The girl sat on the mattress in her matchbox apartment and pulled her shoes off. “Just put the money on the nightstand.”
I pocketed my keys and opened my wallet. There was at least a thousand dollars cash. And a note from Sarah: “Deposit this in joint checking <3”. The less-than-three heart, their inside joke from when they’d met online, before emoticons. Where had she—oh right, she’d sold that antique sewing machine she’d bought for pennies at an estate sale.
The girl saw the money and took off her shirt in a smooth, practiced motion. A thousand dollars could buy ten hours with her, a whole Saturday at “the office”. Sarah didn’t look at the finances, so she’d never know. The girl tossed her shirt on the table, then began unhooking her bra.
I ran my thumb across the edges of the bills. “How much time do you have?”
She looked up, hands still behind her back. “All day, I guess. Why?”
“Let’s go out. I need to eat first.”
She let the bra fall loosely around her shoulders, unhooked. “You mean like on a date?”
“Yeah, sure. Same pay.”
She brushed her dyed blonde hair out of her brown eyes and almost smiled. She put her clothes back on.
We went downstairs and outside. It had rained the night before and old town smelled like concrete drying in the sun.
“Do you mind if I take my heels off?”
She kicked them off then put them in her purse. Her bare feet made sticky sounds on the wet sidewalk, and she stepped carefully. A breeze blew her short skirt, uncovering her upper thighs, and it should have excited me, but my stomach ached. There was a group of restaurants on the corner.
“Any of these good?” I asked.
“Dunno. Never been.”
The middle eastern place looked the cleanest so we went there. The sign on the door said, “No Shirt, No Shoes, No Service”, but the man didn’t enforce it for her. I got a big mezze plate to share. The girl picked at it, then her appetite came on and she ate.
“What’s your name?” I said.
“Carla,” she said, too quickly.
“That your real name?”
“Naw.” She ate a grape leaf roll in one bite. “It doesn’t matter, I guess, since the name is so common, but it used to be Sarah. But that’s a church lady name, you know?”
I chuckled softly. “Oh, I know exactly.”
She glanced at my wedding ring then went back to the food. “I figured, Carla sounds like a good time, you know? I can always go back. Or change it again.”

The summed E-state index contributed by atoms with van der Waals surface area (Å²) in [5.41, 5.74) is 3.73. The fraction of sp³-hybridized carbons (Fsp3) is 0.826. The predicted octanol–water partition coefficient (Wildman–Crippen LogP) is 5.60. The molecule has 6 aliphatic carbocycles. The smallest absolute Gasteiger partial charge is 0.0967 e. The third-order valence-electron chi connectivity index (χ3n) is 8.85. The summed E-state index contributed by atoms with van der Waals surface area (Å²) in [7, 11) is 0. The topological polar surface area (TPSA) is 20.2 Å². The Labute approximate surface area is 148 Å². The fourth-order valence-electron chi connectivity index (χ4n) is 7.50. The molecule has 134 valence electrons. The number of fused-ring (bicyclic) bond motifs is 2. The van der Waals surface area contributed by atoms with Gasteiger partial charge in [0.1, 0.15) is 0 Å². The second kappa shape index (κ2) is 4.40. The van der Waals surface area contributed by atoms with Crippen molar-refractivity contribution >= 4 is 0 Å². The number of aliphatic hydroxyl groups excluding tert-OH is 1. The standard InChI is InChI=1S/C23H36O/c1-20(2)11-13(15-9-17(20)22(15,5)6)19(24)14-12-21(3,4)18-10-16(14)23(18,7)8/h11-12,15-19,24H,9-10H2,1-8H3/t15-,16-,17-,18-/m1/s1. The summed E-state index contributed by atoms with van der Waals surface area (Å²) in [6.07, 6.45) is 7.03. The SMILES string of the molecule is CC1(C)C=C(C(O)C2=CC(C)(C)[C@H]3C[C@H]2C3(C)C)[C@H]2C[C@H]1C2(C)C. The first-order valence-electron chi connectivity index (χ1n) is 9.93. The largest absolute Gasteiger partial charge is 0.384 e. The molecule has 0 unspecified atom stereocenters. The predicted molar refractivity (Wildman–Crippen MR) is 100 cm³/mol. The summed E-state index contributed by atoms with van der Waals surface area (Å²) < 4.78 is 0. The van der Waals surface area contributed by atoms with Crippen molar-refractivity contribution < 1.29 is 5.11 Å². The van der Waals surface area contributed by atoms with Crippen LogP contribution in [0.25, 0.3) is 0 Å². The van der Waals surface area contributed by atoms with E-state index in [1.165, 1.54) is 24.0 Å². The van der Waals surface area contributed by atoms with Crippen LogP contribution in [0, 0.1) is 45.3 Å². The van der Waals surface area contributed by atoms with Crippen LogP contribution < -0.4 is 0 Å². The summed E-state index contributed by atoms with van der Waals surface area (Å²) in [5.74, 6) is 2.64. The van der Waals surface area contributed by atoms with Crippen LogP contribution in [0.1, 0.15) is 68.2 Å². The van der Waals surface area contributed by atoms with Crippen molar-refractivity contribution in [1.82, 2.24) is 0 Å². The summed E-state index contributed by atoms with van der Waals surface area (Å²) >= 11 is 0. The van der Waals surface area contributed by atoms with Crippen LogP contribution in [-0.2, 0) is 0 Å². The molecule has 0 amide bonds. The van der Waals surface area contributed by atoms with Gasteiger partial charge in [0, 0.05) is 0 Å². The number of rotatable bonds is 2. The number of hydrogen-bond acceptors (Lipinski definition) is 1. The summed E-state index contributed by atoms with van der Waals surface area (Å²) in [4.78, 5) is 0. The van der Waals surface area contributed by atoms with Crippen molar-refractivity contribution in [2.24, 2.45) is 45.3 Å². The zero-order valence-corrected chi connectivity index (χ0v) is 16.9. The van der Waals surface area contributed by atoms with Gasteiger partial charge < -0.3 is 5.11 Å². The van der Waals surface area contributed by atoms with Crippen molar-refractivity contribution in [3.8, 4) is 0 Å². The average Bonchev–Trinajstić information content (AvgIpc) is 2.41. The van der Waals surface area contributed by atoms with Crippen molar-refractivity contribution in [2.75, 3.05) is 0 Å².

“You been doing this long?”
“A year. The money’s good, and it’s not as bad as they say. ‘S okay.”
“Yeah. What do you really want to do?”
“Marry a rich sugar daddy and sit by the pool all day.” She licked hummus off her candy pink lips and made hard eye contact. “Maybe I’ll meet one. A nice guy who takes girls out to eat and drives a big Mercedes.” She reached out to her water glass, showing her cleavage, and held the pose for a moment, then took a long drink from the straw. “I’d be fierce loyal too, and I’d empty his balls five times a day so he was loyal to me. That’s important for a wife, don’t you think?”
I blinked several times. “Yeah, I suppose so.” I stuffed pita in my mouth and chewed. They had the same name, swap one for the other, a young one with good ovaries, start a family, a big family. There’d be the divorce, the shame, have to move, new job, but I’d still have a lot. I swallowed the pita too early and it caught. “How do you feel about having children?”
“I love kids.” But her smile didn’t reach her eyes. The other stuff had been the truth, but that last line wasn’t. She was proposing a transaction, a contract, a long-term extension of today’s arrangement.
I opened my wallet and put a hundred dollar bill on the table. “Thanks for lunch.”
I didn’t look back, but the street was a one-way and I had to drive past the restaurant. She was barefoot in the doorway, mascara in dark lines down her face. We locked eyes for a moment but she just watched me drive away. So I came home to you. That’s what happened at the office today.